This time she was wearing Levis jeans and a tight-red tee shirt. Her hair, no longer on piled on top of her head, fell halfway down her back. And this time she was not wearing a bra, yet her breasts sloped slightly upward like those of a woman much younger. She stepped up close to Wei Ming and held out her right hand. Wei Ming shook it gently. Careful to be a gentleman, he tried to pull his hand away, quickly. But the woman did not let go. Now the two were not shaking hands; they were holding hands. Neither spoke as they gazed into each other’s eyes. The woman, a smile forming at the right corner of her mouth, began a slight, full-body swinging motion. Wei Ming found himself swinging with her. Neither could hold back full smiles. It felt to Wei Ming as though all sense of time and its terrible friend, gravity, had been vacuumed out of the store.
     She began to giggle, which made Wei Ming giggle. Then he heard that vulgar laughter again, making him feel as though wet batteries dangled from his ears. As though locked inside somebody else’s head, eyes the lenses of a ruthless cameraman, he could see, peripherally, his laughing-swollen lips spraying saliva all over the woman’s face, and then there was the camera zooming in on the worst possible scene: her face changing from an expression of joy to that of sympathy.
     “Stop,” she said.
     Wei Ming felt as though a gentle hand had covered his mouth, and there was silence again. A hand, handkerchief pressed between the two long fingers, started wiping the spray from the woman’s face. It is her hand, he thought. The woman glanced at her palm, then slipped her index finger, still wet with saliva, into her mouth and closed her eyes.
     Wei Ming now knew who she was. He was sure of it. He threw up his arms, turning toward New York Fashions at the same time. “I know who you are!” he blurted out. “I know! I know!” When he turned back around to face her, she was gone. Wei Ming quickly left his concession to look for her. Taking the stairs, down which he could run faster than on the escalators, he checked sporting goods on the third floor, candies on the second floor, toys, men’s wear, and cosmetics. “Did you see a woman in jeans?” he asked around. He ran out of the front entrance, then up and down the street, glancing into shoe stores, hair salons, electronics shops, and he even covered both floors of McDonald’s. Most frustrating: he could not call out her name, for he did not know her real name. The only name he knew was, “The Great Nude Woman of Chang Chun.” She was gone. She was always gone!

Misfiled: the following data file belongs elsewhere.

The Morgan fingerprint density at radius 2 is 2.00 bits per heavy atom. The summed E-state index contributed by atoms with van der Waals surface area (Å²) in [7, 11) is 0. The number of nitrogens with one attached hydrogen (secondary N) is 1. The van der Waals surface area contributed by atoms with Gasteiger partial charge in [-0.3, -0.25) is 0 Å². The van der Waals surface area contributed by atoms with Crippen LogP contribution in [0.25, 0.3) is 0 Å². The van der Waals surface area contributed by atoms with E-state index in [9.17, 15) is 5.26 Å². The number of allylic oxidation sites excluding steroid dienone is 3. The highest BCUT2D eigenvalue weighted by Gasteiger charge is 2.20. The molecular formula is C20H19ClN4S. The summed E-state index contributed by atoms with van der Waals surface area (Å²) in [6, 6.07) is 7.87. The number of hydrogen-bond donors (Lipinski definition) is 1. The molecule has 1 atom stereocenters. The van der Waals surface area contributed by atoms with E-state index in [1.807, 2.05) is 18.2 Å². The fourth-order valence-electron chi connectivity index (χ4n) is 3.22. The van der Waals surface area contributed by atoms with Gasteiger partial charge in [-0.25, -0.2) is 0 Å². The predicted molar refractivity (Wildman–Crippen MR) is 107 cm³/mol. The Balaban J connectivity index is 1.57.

It was early September in 1985 when Wei Ming became one of the city’s first residents to see “The Great Nude Woman of Chang Chun,” as she came to be known. He was twenty-one at the time and was studying literature at Jilin University. When he was not attending lectures, he spent most of his time in the old, Japanese-colonial city library because it housed ten times more titles than the university library. His favorite spot for research was the front common room because, from any of its forty tables, he could hear the heavy front doors opening and closing, which alerted him to turn his head toward the large, arched entrance—for he did not want to miss a chance to visit or study with a classmate.
     When the first foreboding shriek rang out, ricocheting off the room’s high marble walls, Wei Ming was leafing through a volume of Albert Camus’s Lyrical Essays. An older woman (a regular patron of the library, with whom he had shared niceties a few times) sat two tables in front of him, and she was clutching her white head with both hands. She shrieked again, making Wei Ming think she was ill, perhaps a heart attack. Then others in the room began to moan and gasp.